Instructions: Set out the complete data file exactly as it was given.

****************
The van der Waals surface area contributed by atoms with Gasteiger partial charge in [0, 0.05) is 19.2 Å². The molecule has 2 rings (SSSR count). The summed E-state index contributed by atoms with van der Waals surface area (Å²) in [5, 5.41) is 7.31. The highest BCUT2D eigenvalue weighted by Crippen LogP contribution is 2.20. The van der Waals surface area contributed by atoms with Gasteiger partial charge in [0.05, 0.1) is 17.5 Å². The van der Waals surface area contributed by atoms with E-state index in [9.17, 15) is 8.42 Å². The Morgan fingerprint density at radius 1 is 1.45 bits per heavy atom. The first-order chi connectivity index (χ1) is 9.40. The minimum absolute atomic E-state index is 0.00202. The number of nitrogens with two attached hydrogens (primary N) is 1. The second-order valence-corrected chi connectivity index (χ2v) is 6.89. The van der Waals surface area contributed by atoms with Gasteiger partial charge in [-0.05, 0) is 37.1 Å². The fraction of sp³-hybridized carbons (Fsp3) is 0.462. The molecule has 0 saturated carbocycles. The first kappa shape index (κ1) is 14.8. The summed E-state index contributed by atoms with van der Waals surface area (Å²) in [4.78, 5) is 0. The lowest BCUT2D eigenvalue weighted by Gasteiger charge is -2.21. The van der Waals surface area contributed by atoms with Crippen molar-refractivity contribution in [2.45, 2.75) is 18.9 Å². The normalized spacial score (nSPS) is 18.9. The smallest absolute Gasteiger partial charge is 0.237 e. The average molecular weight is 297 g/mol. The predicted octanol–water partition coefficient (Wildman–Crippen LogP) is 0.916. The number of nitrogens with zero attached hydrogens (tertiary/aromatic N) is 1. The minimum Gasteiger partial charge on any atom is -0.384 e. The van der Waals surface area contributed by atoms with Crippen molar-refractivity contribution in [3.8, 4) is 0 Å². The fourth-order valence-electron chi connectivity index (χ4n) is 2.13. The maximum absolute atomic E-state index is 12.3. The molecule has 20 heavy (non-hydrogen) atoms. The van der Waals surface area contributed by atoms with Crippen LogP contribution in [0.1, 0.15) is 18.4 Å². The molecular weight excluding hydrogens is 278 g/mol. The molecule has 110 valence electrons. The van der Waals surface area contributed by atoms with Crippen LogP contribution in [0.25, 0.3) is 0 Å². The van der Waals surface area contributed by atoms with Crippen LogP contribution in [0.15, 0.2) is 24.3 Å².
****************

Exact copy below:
The van der Waals surface area contributed by atoms with Gasteiger partial charge in [0, 0.05) is 19.2 Å². The molecule has 2 rings (SSSR count). The summed E-state index contributed by atoms with van der Waals surface area (Å²) in [5, 5.41) is 7.31. The highest BCUT2D eigenvalue weighted by Crippen LogP contribution is 2.20. The van der Waals surface area contributed by atoms with Gasteiger partial charge in [0.05, 0.1) is 17.5 Å². The van der Waals surface area contributed by atoms with E-state index in [9.17, 15) is 8.42 Å². The Morgan fingerprint density at radius 1 is 1.45 bits per heavy atom. The first-order chi connectivity index (χ1) is 9.40. The minimum absolute atomic E-state index is 0.00202. The number of nitrogens with two attached hydrogens (primary N) is 1. The second-order valence-corrected chi connectivity index (χ2v) is 6.89. The van der Waals surface area contributed by atoms with Gasteiger partial charge in [-0.05, 0) is 37.1 Å². The fraction of sp³-hybridized carbons (Fsp3) is 0.462. The molecule has 0 saturated carbocycles. The first kappa shape index (κ1) is 14.8. The summed E-state index contributed by atoms with van der Waals surface area (Å²) in [4.78, 5) is 0. The lowest BCUT2D eigenvalue weighted by Gasteiger charge is -2.21. The van der Waals surface area contributed by atoms with Crippen molar-refractivity contribution in [2.45, 2.75) is 18.9 Å². The normalized spacial score (nSPS) is 18.9. The smallest absolute Gasteiger partial charge is 0.237 e. The average molecular weight is 297 g/mol. The predicted octanol–water partition coefficient (Wildman–Crippen LogP) is 0.916. The number of nitrogens with zero attached hydrogens (tertiary/aromatic N) is 1. The minimum Gasteiger partial charge on any atom is -0.384 e. The van der Waals surface area contributed by atoms with Crippen molar-refractivity contribution in [3.8, 4) is 0 Å². The fourth-order valence-electron chi connectivity index (χ4n) is 2.13. The maximum absolute atomic E-state index is 12.3. The molecule has 20 heavy (non-hydrogen) atoms. The van der Waals surface area contributed by atoms with Crippen LogP contribution in [0.1, 0.15) is 18.4 Å². The molecular weight excluding hydrogens is 278 g/mol. The molecule has 110 valence electrons. The van der Waals surface area contributed by atoms with Crippen LogP contribution in [0.25, 0.3) is 0 Å². The van der Waals surface area contributed by atoms with Crippen LogP contribution in [0.15, 0.2) is 24.3 Å².